Tuesday, September 22, 2015

Apple explains how to check for the presence of malicious Xcode additions

Last week was held under the banner of the first large-scale attack on the iOS. Attackers distribute a modified version of the web tool for the development of Xcode, dubbed XcodeGhost. Applications that are created using XcodeGhost without the knowledge of the developers themselves, supplemented by the malicious code, which is due stole personal data of users of iOS-devices. Although infected applications have already been removed from the App Store, Apple has decided to issue instructions for developers to verify their version of Xcode for malicious add-ons.

If you downloaded Xcode from the Mac App Store, or from Apple, then you have nothing to worry about, since OS X automatically checks the signature of the application code and compares it with the code Apple. If you for some reason can not install Xcode from official sources, then you should take the following steps.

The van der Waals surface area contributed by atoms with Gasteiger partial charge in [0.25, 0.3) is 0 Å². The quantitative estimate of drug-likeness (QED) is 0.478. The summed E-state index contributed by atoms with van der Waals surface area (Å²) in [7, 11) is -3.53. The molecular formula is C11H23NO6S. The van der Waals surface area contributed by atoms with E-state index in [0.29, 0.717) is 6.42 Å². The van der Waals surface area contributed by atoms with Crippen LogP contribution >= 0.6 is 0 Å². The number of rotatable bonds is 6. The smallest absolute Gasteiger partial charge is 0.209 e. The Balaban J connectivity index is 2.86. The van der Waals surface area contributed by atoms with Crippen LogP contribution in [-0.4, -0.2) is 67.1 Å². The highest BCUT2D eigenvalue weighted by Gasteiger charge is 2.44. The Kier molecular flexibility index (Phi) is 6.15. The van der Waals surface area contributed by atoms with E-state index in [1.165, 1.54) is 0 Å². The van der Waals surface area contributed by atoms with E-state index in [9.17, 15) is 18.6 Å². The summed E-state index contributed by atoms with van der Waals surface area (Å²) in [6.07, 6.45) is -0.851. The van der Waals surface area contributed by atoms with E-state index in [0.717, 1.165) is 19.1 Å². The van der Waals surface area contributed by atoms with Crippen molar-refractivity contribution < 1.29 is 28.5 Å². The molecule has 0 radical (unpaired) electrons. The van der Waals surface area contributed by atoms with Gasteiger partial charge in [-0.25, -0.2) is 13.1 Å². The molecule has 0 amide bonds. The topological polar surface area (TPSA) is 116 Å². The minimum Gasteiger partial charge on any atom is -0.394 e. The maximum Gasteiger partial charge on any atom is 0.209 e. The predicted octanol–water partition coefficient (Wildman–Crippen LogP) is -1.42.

To authenticate version of Xcode need to run the following command in a terminal on the system with the included Gatekeeper:

spctl --assess --verbose /Applications/Xcode.app

/ Applications / - the directory where you installed Xcode. This command performs the same test as the Gatekeeper when testing application code. On checking it may take a few minutes.

If you have the official version of Xcode from the Mac App Store, you will get the following response:

/Applications/Xcode.app: Accepted

source = Mac App Store

If the utility downloaded from Apple, the result is the following:

/Applications/Xcode.app: Accepted

source = Apple


/Applications/Xcode.app: Accepted

source = Apple System

If you receive any other response, or specify a different source, then you should stop using this version of Xcode and download the official application from the Mac App Store, or from Apple.

No comments:
Write Comments

Hey, we've just launched a new custom color Blogger template. You'll like it - https://t.co/quGl87I2PZ
Join Our Newsletter